Confusion, Truth, and Bureaucracy: A reply to Fitzgerald and Callard

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Des Fitzgerald and Felicity Callard have recently offered some advice, a normative orientation even, for those engaging in collaboration:

“Living well in a collaborative mode is about resisting the urge to sort things out – it is about quelling the desire to be clear, at all times, on who ‘I’ am, and what ‘I’ am doing, and whether or not ‘I’ am getting anything out of this anyway. Indeed, much of our own learning to live in this mode has not at all been about clarifying things, but about learning to play with them – and play, as Andrew Balmer reminds us in his association of collaboration with BDSM, is a complex and at times violent ethical structure. Certainly, it allows the collaborator to confuse her subjectivity and her subjection. It might even help her to learn to find joy and insight in that confusion.”

One wonders what to make of such happy advice. The dictionary offers two possible definitions of confusion: (1) the lack of understanding; uncertainty; and (2) the state of being bewildered or unclear. There can be no doubt that close engagement with the contemporary sciences generates uncertainty—after all, the contemporary sciences operate midst a certain level of opacity about their own objects, problems, or futures. And it is certainly the case that this uncertainty and opacity can serve as one setting within which joy and insight become possible for collaborators. John Dewey put it well when he insisted that breakdown and indeterminacy are occasions for thinking, and thinking, when worked through generates a certain pleasure.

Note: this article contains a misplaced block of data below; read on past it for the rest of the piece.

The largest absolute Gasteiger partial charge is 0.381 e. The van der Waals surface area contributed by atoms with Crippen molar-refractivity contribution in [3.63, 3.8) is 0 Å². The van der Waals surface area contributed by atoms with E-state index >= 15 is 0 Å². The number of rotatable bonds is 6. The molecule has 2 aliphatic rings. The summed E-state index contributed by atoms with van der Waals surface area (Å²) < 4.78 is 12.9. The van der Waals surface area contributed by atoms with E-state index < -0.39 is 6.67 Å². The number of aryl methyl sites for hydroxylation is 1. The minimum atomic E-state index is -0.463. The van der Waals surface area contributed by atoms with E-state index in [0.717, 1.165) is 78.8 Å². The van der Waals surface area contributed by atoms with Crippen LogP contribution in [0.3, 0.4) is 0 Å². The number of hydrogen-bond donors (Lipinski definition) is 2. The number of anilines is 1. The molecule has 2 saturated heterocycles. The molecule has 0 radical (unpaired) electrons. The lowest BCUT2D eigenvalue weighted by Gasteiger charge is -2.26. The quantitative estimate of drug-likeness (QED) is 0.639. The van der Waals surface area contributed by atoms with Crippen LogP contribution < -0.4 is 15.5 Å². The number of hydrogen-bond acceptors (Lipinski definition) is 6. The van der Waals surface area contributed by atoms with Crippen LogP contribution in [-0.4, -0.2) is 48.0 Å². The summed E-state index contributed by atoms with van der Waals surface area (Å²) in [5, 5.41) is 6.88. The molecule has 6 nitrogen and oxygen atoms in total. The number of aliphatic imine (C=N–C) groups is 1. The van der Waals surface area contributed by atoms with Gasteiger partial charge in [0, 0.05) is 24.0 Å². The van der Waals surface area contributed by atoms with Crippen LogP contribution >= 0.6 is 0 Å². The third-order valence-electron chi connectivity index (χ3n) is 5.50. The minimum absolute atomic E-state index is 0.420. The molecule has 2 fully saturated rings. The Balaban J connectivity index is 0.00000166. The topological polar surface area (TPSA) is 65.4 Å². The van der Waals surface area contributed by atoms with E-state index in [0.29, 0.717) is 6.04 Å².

But collaboration can generate pleasure for many reasons and those reasons are linked to a diverse range of possible modes of engagement. So the question is less whether or not collaboration, however difficult, generates the possibility of pleasure—even joy. The question, rather, is: what modes of interaction generate which kinds of affects, to what effect, and at what cost?

“Joy and insight” internal to a state of confusion might be the result of (a) once having been confused, (b) engaging in inquiry and reflection, and (c) resolving the confusion in a certain (if limited) fashion (or at least giving it some determinate form). Operating in this mode, one must remain resolutely attentive to both the veridictional and ethical stakes of the engagement: seeking to clarify the truth of the situation in order make determinations about its significance—however partial and fleeting.

Another mode of engagement is one that sidesteps the Deweyan labor of moving from lesser to greater determination by bracketing questions of truth and power. This mode seems to be at play in a collaborative engagement with neuroscientists and sociologists described by Fitzgerald and colleagues (not with Callard). In a recent paper Fitzgerald et al describe neuroscientific-sociological efforts to put to the test the neuroscientific endeavor to localize “valid acts of deception within the body and brain of an individual” (Fitzgerald et al 2014: 706), i.e. to determine the neurobiology of lie detection. They report that, in the end, this engagement proved to be an experiment in confirming something the sociologists already knew (but which was not the primary goal): viz. that “the experiment recapitulated biologically a point that we already knew historically” (713): neurobiological tests reproduce flawed assumptions in older biological lie detection tests.

What conclusions might one draw from the fact that neuroscientists are pursuing work whose flaws are already known by their sociological counterparts? How should this fact be made a part of the ethics of scientific engagement under the sign of collaboration? What could collaborative inquiry mean within such a setting?